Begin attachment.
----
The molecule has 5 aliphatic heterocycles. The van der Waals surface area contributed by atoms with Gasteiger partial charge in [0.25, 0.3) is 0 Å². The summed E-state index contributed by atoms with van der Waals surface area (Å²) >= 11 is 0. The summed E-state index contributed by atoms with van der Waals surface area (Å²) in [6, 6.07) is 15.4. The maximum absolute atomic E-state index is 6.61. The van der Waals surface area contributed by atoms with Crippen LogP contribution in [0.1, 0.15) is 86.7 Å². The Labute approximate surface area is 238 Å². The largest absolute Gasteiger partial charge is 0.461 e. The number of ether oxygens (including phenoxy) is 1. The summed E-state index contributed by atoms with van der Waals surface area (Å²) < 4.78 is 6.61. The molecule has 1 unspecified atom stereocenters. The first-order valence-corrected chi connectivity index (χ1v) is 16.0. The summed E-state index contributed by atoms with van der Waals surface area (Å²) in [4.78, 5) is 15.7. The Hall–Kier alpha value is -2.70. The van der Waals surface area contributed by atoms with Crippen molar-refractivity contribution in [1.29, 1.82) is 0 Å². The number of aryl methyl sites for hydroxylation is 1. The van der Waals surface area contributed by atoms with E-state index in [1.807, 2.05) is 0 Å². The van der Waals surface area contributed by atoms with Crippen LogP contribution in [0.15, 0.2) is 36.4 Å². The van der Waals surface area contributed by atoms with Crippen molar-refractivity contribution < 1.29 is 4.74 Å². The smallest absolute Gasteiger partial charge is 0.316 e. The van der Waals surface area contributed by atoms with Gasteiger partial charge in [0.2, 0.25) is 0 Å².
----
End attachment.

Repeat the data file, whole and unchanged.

The molecule has 5 aliphatic heterocycles. The van der Waals surface area contributed by atoms with Gasteiger partial charge in [0.25, 0.3) is 0 Å². The summed E-state index contributed by atoms with van der Waals surface area (Å²) >= 11 is 0. The summed E-state index contributed by atoms with van der Waals surface area (Å²) in [6, 6.07) is 15.4. The maximum absolute atomic E-state index is 6.61. The van der Waals surface area contributed by atoms with Crippen LogP contribution in [0.1, 0.15) is 86.7 Å². The Labute approximate surface area is 238 Å². The largest absolute Gasteiger partial charge is 0.461 e. The number of ether oxygens (including phenoxy) is 1. The summed E-state index contributed by atoms with van der Waals surface area (Å²) < 4.78 is 6.61. The molecule has 1 unspecified atom stereocenters. The first-order valence-corrected chi connectivity index (χ1v) is 16.0. The summed E-state index contributed by atoms with van der Waals surface area (Å²) in [4.78, 5) is 15.7. The Hall–Kier alpha value is -2.70. The van der Waals surface area contributed by atoms with Crippen molar-refractivity contribution in [1.29, 1.82) is 0 Å². The number of aryl methyl sites for hydroxylation is 1. The van der Waals surface area contributed by atoms with E-state index in [1.807, 2.05) is 0 Å². The van der Waals surface area contributed by atoms with Crippen LogP contribution in [0.15, 0.2) is 36.4 Å². The van der Waals surface area contributed by atoms with Crippen molar-refractivity contribution < 1.29 is 4.74 Å². The smallest absolute Gasteiger partial charge is 0.316 e. The van der Waals surface area contributed by atoms with Gasteiger partial charge in [0.2, 0.25) is 0 Å².